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Bode, Gerard H.; Coue, Gregory; Freese, Christian; Pickl, Karin E.; Sanchez-Purra, Maria; Albaiges, Berta; Borros, Salvador; Winden, Ewoud C. van; Tziveleka, Leto-Aikaterini; Sideratou, Zili; Engbersen, Johan F. J.; Singh, Smriti; Albrecht, Krystyna; Groll, Jürgen; Möller, Martin; Pötgens, Andy J. G.; Schmitzk, Christoph; Fröhlich, Eleonore; Grandfils, Christian; Sinner, Frank M.; Kirkpatrick, C. James; Steinbusch, Harry W. M.; Frank, Hans-Georg; Unger, Ronald E.; Martinez-Martinez, Pilar (2017): An in vitro and in vivo study of peptide-functionalized nanoparticles for brain targeting: The importance of selective blood-brain barrier uptake. In: Nanomedicine-Nanotechnology Biology and Medicine, Vol. 13, No. 3: pp. 1289-1300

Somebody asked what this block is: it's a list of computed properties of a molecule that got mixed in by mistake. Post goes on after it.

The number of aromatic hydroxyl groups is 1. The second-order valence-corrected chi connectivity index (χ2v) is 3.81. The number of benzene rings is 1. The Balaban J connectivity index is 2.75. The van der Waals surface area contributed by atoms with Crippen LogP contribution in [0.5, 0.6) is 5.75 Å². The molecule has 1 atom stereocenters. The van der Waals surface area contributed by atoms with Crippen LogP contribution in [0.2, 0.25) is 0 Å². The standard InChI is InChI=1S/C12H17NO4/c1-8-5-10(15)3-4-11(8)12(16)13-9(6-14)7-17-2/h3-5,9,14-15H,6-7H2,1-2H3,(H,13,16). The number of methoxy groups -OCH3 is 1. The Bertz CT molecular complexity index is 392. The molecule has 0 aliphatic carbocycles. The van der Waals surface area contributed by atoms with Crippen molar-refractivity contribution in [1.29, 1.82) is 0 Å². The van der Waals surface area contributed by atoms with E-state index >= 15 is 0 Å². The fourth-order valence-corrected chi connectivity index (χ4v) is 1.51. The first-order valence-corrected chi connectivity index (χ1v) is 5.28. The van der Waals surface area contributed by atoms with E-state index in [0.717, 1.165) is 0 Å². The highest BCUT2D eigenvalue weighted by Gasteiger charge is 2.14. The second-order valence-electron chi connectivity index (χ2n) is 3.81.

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Targeted delivery of drugs across endothelial barriers remains a formidable challenge, especially in the case of the brain, where the blood-brain barrier severely limits entry of drugs into the central nervous system. Nanoparticle-mediated transport of peptide/protein-based drugs across endothelial barriers shows great potential as a therapeutic strategy in a wide variety of diseases. Functionalizing nanoparticles with peptides allows for more efficient targeting to specific organs. We have evaluated the hemocompatibilty, cytotoxicity, endothelial uptake, efficacy of delivery and safety of liposome, hyperbranched polyester, poly(glycidol) and acrylamide-based nanoparticles functionalized with peptides targeting brain endothelial receptors, in vitro and in vivo. We used an ELISA-based method for the detection of nanoparticles in biological fluids, investigating the blood clearance rate and in vivo biodistribution of labeled nanoparticles in the brain after intravenous injection in Wistar rats. Herein, we provide a detailed report of in vitro and in vivo observations.